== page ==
Thursday, June 25, 2009

Citizen Practice: A Letter on Peru

[I'm not very good at being concise. This is a bit squashed to get it on a single page, but the point more or less comes across. A similar version goes to the Secretary of State. I figure, SOMEBODY will read it...]

Senator Jeff Bingaman

148 Loretto Town Centre, 505 South Main

Las Cruces, NM 88001

RE: Peru and Global Trade

Dear Senator,

In Bagua Grande, a veil has dropped and, one more time, the dark side of globalization has shown itself.

The Peruvian government’s violent crackdown on peaceful protesters in Peru ought to shock our conscience. While I understand there is also major news in the middle east this month, the events in Peru deserve to be witnessed and remarked upon by our government.

Citing Peru’s free-trade pact with the United States, President Garcia of Peru rammed a series of decrees through the legislature that would summarily open up the Amazon to international companies. Regardless of the human communities who live there, the jungle would be logged, the gold and oil excavated, the water polluted or drained, and human beings displaced. There was no democratic participation in the decision, nor even a debate among lawmakers.

It was an executive order, made with no regard for the human or the ecological impact.

300,000 human beings who live in, near, and care about for the land and the human communities connected to it, staged peaceful but effective protests. They blocked roads and staged mass sit-ins. The Garcia government responded with violence, which ignited into an uprising that killed several police officers as well as protesters. A number of demonstrators have also disappeared with no accounting.

To be fair, some sources I have read said that Garcia’s decrees reached far beyond what was required in the free-trade pact, and in no way am I suggested the United States has any direct culpability in this act by the Peruvian government. There are, however, some questions our nation should consider and remark upon.

In our economic paradigm, “competitiveness” is the paramount value. More and more of the world is pressured to accept the idea that economic progress means maximizing environmental impact. In other words, to stay “competitive,” we see a pattern of overlogging, clear-cutting, draining wetlands, overgrazing, over-fertlizing and subsequent destruction of soils, and industrial pollution. President Garcia, in numerous comments, has demonstrated that he views the Amazon as a box full of treasures rather than a living organism, and a community of human beings for whom he is responsible.

This paradigm also requires us to deflect or ignore the human consequences of our economic activity. Garcia referred to these human beings as “dogs,” certainly not as citizens. President Obama has just declared the right to peacefully assemble and address ones government as a “universal“ human right. Have we nothing to say about what has happened here in the Americas?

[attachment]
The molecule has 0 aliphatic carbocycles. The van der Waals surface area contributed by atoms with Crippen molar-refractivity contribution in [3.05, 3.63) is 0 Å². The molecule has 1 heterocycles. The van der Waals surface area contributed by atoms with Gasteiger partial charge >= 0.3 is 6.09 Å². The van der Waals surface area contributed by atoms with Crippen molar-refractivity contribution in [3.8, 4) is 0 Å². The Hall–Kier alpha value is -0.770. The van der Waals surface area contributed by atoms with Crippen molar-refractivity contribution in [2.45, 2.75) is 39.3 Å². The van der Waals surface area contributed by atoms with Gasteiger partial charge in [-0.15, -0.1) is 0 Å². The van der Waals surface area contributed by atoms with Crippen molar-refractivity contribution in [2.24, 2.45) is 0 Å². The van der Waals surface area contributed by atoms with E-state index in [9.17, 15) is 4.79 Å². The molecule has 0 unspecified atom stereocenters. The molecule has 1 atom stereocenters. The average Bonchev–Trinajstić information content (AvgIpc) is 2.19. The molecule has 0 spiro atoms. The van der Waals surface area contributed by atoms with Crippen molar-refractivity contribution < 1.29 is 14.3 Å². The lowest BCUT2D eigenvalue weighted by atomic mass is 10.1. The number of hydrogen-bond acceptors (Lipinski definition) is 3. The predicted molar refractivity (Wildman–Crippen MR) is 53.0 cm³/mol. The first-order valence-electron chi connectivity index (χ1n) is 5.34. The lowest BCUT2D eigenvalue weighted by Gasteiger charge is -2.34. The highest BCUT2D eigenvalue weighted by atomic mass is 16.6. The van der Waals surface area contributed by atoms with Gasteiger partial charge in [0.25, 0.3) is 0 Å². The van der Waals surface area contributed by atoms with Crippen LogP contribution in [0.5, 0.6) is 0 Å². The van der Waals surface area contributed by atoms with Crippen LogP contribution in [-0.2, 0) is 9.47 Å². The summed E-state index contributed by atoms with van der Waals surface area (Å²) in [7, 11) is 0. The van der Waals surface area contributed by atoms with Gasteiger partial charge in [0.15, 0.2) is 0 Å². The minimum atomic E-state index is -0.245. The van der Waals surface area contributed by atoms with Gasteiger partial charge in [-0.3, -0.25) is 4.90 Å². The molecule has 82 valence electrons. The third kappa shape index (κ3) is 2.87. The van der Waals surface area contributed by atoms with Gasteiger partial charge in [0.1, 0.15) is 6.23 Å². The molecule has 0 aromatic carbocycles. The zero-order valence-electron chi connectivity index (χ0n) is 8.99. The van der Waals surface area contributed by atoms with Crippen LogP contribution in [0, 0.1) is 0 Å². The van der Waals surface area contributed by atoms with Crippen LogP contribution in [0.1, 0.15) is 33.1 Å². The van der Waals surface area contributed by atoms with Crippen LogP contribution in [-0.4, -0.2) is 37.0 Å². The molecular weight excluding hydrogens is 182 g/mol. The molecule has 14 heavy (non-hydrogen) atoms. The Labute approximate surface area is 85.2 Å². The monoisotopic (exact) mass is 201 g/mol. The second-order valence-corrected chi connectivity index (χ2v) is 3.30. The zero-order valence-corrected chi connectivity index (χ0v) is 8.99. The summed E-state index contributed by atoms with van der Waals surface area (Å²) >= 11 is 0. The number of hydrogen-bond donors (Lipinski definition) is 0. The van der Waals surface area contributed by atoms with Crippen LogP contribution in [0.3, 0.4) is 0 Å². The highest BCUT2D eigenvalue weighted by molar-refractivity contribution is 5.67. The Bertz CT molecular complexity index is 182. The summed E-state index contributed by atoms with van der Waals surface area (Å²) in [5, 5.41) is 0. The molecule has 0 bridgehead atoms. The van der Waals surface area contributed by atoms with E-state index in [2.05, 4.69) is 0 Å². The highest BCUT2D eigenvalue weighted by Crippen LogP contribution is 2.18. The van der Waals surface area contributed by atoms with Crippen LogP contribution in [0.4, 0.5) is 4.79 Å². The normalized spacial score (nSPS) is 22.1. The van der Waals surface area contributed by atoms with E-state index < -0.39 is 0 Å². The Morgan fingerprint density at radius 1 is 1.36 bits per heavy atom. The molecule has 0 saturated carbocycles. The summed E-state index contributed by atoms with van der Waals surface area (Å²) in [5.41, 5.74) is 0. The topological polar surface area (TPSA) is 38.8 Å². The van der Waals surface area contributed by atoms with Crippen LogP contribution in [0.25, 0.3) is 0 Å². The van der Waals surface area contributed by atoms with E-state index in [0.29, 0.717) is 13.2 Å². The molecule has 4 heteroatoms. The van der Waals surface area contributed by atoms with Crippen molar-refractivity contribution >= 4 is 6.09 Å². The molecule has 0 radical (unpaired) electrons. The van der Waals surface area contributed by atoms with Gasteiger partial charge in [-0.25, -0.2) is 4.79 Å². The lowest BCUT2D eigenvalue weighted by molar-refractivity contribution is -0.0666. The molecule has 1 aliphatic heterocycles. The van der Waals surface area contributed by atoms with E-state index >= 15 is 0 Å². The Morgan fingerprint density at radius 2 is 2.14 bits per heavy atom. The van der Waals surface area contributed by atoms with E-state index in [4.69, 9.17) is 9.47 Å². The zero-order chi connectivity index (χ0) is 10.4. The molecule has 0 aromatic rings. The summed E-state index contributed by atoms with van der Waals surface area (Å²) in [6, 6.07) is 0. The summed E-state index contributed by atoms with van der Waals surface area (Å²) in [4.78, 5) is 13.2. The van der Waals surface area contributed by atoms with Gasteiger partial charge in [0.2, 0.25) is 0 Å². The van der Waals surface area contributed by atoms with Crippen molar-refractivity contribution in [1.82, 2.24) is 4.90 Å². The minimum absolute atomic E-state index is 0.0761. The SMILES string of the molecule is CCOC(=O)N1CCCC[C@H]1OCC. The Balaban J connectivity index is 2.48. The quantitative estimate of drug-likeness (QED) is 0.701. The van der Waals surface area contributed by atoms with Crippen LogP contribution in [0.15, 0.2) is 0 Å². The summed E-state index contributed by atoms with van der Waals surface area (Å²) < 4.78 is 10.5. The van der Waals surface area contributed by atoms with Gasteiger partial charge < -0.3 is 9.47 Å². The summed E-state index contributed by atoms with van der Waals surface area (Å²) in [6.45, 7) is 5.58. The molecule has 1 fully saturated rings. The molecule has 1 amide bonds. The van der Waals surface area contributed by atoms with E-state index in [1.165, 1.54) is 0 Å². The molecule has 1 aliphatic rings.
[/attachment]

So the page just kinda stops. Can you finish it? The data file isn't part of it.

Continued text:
We must re-think our assumptions about human progress. The harvesting of the Amazon has already caused the loss of human life and the destruction of communities. Although two of Garcia’s decrees have now been repealed, the issue remains. In your view, should profits prevail over human life? Does our economic activity serve the many, or the few?



Nathan said...

I have a friend whose husband is from Peru, and who lived there with him for about two years. And I have followed issues in South America, especially those linked to our governmental/corporate actions here, for many years. You're so dead on about the double standard concerning human rights. We'll stand up and call the Iranian government a thuggish dictatorship, but when it comes to countries like Peru, which support of economic agenda, we turn the other way on their abuses.

The world is too damn small to play these kinds of games. Thanks for "pestering" people in our government. I'll ship something off to Senator Klobuchar soon (we still have only one Senator here in Minnesota (snicker, snicker :) After all the constant pestering I've been doing on health care, maybe a topic shift is called for.


Algernon said...

Thanks, Nathan. You have a great opportunity coming up, as I am sure you know the President of Columbia arrives in Washington on Monday to discuss Columbia's embattled FTA with the U.S.

Obama the candidate opposed it for all the right reasons. Uribe is backsliding on democracy, and the legislature is riddled with people associated with the far-fight paramilitary goon squads that kill labor organizers and other citizens who want a say in these far-reaching economic decisions. Prosecutions of these assassinations have been absurdly lax, and Columbia's promises to "improve" human rights have not been substantiated.

Doesn't matter. Obama the President embraces a paradigm of economic viability and human progress that tolerates murder, winks at tyranny, and considers the earth a box of goods rather than an organism.

Insanely, we call this "pragmatism."